Why Almost Every Case Is Won Or Lost Before The Lawsuit Is Filed

In the 1985 classic movie, Wall Street, the infamous Gordon Gekko gave sound advice to his protege concerning his strategy for success in business.  Gordon Gekko, quoting an ancient Chinese philosopher, told his aspiring young “Bud”, that “every battle is won or lost before the battle begins“.  No words could be truer, particularly when it comes to medical malpractice litigation.

Contrary to public perception fed by movies and TV about lawyers, medical malpractice lawsuits are not won at trial or closing arguments. Medical malpractice lawsuits are not won by clever motions and great depositons. Medical malpractice cases are won before the summons and complaint is ever filed.

Case selection is the key.  As a plaintiff’s lawyer, I must be absolutely ruthless in case selection.  Most attorneys want to make new clients happy and leave their office with a smile.  Not me!  Frankly, I could care less whether a new client leaves my office with a smile.  I’d much rather that they leave my office with a realistic understanding concerning the likelihood of winning their case.

I begin building realistic expectations from the first meeting. I tell clients that even the best cases can be lost and that my job is to make sure that we critique every strength and weakness of the case before the lawsuit is filed.  This often involves expert reviews of the medical records by multiple physicians. Rather than accepting the first positive review of the case by a physician, we put the case through the washer with two, three or in some cases, five physician reviews.  By the time I receive a positive opinion from the third or fourth physician and each opinion is basically the same, only then are we ready to file the lawsuit.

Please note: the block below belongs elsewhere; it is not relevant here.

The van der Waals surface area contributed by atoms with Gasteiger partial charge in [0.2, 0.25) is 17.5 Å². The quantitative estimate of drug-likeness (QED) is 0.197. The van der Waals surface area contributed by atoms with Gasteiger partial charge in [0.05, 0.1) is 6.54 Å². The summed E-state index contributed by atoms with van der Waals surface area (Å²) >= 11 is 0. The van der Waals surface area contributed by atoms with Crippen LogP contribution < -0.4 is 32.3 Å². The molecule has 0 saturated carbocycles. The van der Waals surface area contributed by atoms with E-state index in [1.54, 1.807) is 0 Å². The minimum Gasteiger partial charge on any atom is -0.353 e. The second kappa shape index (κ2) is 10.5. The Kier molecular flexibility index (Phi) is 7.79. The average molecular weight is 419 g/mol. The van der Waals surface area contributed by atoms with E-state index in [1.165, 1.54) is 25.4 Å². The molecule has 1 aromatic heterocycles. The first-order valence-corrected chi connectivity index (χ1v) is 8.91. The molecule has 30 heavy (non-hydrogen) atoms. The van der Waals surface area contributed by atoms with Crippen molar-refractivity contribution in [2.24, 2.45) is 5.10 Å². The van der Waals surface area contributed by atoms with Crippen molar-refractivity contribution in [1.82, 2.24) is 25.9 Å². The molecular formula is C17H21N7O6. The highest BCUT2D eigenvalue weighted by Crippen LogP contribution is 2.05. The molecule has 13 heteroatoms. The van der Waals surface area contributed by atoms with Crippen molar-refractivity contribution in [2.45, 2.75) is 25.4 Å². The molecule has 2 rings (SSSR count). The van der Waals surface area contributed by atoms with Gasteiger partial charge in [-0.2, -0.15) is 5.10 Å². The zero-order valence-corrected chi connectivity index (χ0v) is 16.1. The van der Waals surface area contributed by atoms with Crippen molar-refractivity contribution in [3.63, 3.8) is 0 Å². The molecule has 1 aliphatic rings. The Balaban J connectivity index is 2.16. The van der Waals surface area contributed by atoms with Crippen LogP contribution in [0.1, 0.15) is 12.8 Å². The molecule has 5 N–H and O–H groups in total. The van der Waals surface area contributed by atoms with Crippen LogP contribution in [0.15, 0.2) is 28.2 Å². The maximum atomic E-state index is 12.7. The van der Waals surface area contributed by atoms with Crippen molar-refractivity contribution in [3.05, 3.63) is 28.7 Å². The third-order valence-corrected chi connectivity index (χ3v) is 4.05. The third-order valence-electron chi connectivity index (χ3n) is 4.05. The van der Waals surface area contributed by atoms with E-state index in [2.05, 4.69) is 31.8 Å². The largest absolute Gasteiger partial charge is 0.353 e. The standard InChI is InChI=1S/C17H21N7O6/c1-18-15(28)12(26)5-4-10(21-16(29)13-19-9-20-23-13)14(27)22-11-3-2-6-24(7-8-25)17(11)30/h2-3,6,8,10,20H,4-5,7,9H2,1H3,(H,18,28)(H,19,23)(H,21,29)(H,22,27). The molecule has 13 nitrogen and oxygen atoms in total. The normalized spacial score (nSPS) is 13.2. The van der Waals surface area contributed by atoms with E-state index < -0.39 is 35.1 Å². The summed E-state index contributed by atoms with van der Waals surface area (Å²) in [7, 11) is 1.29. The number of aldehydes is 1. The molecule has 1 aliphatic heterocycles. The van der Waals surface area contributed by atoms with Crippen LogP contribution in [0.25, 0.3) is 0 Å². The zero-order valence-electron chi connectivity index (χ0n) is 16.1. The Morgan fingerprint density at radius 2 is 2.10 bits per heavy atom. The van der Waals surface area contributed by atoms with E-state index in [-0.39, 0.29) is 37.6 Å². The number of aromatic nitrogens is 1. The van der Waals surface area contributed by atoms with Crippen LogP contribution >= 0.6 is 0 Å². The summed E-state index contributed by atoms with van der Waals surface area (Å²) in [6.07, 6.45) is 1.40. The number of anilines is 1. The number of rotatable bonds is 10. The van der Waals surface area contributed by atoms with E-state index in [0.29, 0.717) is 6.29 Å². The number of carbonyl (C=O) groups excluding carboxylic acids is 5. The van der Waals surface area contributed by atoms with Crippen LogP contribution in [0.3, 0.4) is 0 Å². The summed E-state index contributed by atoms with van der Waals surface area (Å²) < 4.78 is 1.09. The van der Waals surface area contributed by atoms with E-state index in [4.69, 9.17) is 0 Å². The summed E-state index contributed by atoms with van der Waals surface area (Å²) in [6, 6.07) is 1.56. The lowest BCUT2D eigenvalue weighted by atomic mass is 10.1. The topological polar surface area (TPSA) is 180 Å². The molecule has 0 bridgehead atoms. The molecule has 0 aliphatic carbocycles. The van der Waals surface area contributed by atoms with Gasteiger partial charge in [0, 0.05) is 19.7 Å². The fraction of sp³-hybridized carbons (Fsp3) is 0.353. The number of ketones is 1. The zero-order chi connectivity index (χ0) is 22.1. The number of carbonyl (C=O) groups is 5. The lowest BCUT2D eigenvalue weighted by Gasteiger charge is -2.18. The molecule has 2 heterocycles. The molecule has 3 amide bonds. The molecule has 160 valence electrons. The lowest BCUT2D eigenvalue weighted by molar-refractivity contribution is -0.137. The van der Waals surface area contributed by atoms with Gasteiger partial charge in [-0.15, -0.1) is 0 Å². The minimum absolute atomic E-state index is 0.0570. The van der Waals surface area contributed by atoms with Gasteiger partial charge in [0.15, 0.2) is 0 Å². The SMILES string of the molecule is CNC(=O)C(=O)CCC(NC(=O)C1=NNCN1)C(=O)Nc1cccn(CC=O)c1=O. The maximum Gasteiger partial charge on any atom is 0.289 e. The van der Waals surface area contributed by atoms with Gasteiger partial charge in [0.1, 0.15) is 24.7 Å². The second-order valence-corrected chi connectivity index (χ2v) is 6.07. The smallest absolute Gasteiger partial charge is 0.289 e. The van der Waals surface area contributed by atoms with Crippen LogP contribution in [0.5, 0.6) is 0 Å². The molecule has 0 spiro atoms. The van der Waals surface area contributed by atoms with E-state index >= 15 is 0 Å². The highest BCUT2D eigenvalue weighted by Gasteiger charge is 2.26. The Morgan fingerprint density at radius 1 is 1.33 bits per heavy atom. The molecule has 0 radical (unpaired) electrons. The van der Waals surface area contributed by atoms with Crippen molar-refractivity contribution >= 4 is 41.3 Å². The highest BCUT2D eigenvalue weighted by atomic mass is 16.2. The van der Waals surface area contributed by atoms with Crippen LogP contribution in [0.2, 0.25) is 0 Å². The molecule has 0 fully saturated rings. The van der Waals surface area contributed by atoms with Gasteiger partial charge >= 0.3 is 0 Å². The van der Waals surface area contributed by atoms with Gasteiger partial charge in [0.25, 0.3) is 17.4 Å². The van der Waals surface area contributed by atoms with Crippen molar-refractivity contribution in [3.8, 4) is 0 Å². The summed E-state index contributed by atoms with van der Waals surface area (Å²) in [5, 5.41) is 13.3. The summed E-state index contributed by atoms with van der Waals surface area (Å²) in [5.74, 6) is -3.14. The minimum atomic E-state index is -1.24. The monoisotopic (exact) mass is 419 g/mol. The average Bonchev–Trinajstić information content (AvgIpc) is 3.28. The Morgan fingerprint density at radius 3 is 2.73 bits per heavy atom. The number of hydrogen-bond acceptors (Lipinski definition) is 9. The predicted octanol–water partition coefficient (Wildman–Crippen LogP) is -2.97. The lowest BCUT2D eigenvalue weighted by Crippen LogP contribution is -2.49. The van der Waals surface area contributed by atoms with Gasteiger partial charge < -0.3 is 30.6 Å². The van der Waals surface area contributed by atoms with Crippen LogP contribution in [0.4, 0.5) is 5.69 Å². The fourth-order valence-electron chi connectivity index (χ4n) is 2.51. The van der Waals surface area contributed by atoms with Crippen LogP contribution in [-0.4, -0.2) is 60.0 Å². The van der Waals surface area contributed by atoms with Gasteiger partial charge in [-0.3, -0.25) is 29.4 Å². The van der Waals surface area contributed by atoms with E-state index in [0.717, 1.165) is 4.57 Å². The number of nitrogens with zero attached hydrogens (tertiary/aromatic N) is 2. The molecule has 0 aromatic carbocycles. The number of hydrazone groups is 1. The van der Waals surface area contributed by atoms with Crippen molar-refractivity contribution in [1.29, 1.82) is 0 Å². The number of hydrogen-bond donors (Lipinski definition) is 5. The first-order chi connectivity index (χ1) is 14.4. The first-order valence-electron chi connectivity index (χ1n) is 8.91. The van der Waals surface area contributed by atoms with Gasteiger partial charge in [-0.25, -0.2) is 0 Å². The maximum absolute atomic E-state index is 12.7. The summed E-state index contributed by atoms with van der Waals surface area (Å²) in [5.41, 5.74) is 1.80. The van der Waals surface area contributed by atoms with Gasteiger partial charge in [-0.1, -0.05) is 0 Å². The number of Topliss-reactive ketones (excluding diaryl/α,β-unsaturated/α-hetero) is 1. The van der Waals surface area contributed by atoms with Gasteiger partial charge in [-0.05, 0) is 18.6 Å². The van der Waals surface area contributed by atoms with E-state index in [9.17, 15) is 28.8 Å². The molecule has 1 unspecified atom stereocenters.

Is this expensive?  Hell, yes.  Does it pay in the long run?  A losing medical malpractice case is a substantial expense for any lawyer.  It doesn’t pay to take cases that have borderline or questionable merit (even if you can find a physician to give a positive opinion of the case).  Contrary to popular perception, malpractice insurance carriers aren’t in the business to pay claims and write fat checks in questionable cases.  A catastrophic injury is not enough–you must have a clearcut and often overwhelming proof of negligence by the offending physician.

Ruthless case selection is crucial for the success of a medical malpractice lawyer.  Gordon Gekko had it right when he told his aspiring protege that “every battle is won or lost before the battle begins”.  Nothing could be truer in medical malpractice litigation.